A great many people are subject to restraining orders made under the Protection From Harassment Act 1997.
The orders are designed to protect people from harassment and are commonly made in so-called ‘domestic violence’ cases.
However, life moves on, and it is quite common for old relationships to be re-established. If this happens before an order is discharged, the person subject to the order is at serious risk of committing a criminal offence which carries a maximum sentence of 5 years imprisonment.
In other cases, an order may have, for example, geographic restrictions that are no longer appropriate.
Whatever the reason, there is a procedure to vary or discharge the order.
Is legal aid available?
Legal aid may be available to a person subject to the order, dependant on a full assessment.
We also offer a competitively priced private client service.
Who makes the application?
The Act says that:
‘The prosecutor, the defendant or any other person mentioned in the order may apply to the court which made the order for it to be varied or discharged by a further order.’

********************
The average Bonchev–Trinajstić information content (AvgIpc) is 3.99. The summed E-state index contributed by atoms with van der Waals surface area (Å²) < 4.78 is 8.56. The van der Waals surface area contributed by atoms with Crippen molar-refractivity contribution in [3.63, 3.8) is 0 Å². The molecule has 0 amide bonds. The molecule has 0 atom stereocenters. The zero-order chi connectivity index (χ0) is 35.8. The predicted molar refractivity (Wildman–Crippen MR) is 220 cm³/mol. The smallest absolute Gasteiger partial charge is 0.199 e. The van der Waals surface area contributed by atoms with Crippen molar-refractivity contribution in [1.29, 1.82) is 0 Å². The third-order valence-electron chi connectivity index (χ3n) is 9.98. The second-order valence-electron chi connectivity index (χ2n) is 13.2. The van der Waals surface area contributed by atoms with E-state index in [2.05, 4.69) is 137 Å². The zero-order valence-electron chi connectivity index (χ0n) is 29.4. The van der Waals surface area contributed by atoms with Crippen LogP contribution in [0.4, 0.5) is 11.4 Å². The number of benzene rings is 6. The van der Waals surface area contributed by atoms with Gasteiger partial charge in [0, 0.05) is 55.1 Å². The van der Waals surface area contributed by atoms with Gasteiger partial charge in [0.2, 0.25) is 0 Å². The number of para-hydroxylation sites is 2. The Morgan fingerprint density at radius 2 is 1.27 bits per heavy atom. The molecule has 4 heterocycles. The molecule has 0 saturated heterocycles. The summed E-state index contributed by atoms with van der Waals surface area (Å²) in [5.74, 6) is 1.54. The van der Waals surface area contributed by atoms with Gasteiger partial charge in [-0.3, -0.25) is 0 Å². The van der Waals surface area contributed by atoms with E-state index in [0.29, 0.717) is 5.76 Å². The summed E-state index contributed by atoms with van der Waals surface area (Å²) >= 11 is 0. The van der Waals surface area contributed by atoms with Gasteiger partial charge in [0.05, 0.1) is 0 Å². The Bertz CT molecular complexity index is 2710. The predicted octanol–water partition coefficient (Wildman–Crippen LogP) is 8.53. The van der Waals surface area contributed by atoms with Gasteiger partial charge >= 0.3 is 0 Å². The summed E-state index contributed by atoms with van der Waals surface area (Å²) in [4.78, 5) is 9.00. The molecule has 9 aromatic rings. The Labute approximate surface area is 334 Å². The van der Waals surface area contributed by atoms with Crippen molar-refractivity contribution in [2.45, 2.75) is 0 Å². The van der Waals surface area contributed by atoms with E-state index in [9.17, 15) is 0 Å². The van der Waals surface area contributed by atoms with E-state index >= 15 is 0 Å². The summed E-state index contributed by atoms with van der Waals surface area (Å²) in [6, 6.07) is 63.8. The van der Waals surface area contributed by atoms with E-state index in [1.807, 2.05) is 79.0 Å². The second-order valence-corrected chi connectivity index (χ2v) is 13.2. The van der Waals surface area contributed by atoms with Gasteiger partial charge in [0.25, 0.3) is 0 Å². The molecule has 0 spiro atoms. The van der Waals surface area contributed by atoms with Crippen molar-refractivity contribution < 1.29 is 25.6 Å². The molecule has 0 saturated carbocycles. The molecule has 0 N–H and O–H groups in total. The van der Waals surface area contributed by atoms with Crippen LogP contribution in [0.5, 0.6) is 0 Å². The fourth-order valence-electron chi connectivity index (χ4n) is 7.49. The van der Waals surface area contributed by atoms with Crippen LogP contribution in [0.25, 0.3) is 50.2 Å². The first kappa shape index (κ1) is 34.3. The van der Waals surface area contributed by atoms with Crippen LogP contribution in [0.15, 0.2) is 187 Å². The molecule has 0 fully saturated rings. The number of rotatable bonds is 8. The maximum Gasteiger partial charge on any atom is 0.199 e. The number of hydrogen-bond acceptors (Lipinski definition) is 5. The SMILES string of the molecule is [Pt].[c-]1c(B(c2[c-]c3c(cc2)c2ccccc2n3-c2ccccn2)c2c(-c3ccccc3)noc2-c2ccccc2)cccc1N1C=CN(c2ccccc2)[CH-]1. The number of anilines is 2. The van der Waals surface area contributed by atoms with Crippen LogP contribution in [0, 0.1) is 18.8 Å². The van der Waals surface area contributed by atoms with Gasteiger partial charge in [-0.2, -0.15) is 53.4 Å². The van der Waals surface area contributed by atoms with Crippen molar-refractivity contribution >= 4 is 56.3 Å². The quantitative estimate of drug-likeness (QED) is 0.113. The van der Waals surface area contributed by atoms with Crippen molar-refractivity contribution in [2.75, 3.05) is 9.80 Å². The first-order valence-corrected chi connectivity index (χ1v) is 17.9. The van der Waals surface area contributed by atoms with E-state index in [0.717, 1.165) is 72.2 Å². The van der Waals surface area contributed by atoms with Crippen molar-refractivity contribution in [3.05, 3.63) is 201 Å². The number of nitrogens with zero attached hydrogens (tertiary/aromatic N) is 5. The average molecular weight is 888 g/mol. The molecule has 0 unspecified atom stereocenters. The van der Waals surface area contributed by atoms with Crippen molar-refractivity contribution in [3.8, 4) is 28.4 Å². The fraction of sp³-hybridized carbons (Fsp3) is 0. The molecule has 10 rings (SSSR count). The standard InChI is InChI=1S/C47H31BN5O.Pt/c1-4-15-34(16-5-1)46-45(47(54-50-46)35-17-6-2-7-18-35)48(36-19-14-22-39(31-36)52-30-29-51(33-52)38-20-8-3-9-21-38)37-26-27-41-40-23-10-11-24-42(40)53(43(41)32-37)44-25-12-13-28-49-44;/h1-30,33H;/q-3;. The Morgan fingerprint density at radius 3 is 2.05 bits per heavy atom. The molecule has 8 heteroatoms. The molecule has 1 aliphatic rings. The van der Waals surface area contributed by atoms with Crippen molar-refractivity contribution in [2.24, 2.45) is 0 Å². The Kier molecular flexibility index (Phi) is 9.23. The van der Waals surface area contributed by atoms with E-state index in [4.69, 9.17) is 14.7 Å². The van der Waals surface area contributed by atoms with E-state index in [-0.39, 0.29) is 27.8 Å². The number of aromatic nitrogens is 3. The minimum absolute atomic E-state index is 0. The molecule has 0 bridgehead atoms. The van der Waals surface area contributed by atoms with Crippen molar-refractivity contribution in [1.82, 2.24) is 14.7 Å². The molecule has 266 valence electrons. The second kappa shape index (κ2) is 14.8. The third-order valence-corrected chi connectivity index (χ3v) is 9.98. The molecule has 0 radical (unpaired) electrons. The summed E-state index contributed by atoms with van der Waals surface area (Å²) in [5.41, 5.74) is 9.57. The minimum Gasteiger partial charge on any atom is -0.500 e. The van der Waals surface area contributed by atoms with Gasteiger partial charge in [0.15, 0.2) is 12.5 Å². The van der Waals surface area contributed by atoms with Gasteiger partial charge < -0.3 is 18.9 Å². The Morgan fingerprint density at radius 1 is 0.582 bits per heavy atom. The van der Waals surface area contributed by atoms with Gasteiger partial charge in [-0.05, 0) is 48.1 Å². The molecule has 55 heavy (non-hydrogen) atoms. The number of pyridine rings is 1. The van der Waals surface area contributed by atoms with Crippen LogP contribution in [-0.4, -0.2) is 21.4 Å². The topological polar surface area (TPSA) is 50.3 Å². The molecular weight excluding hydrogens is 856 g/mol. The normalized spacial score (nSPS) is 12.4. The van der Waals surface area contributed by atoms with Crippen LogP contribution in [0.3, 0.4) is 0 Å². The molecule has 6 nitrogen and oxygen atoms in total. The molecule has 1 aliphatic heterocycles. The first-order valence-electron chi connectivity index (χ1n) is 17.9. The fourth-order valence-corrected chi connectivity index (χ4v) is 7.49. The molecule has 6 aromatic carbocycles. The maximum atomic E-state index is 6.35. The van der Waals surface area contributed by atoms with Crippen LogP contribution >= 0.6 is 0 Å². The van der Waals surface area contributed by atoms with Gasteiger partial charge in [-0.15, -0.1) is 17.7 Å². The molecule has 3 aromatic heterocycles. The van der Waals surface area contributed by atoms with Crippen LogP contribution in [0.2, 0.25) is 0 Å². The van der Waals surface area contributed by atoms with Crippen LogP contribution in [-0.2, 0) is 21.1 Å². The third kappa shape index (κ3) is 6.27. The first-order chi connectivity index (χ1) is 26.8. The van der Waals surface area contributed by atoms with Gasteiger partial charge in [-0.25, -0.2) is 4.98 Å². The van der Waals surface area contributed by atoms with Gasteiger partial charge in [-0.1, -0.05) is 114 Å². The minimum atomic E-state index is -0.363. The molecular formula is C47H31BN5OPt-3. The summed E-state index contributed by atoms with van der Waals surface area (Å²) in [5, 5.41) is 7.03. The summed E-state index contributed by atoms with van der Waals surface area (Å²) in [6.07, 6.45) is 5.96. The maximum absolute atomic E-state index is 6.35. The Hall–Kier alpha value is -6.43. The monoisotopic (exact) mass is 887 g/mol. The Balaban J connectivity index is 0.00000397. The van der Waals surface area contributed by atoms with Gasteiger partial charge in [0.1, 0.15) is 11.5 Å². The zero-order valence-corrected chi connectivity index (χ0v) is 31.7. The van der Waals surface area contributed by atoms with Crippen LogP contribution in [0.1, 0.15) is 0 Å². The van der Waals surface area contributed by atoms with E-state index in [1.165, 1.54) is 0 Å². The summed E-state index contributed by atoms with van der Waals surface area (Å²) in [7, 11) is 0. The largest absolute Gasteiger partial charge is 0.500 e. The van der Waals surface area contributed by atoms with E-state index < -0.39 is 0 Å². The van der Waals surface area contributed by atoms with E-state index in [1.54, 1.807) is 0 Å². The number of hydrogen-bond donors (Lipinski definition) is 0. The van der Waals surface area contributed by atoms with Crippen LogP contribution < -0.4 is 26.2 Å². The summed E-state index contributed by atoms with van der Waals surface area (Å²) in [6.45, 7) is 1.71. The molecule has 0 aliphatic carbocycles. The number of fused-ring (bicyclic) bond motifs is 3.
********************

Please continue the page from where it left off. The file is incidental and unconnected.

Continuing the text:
This is important as it allows the person who is protected by the order to support or even initiate, any application to vary or discharge.
What are the criteria?
There aren’t any statutory criteria for the court to apply, but case law sets out the following approach:
‘The only question on an application or further application, under section 5(4) of the Protection from Harassment Act 1997, to discharge [or vary] a restraining order made under that section, was whether something had changed so that the continuance of the order was neither necessary nor appropriate.’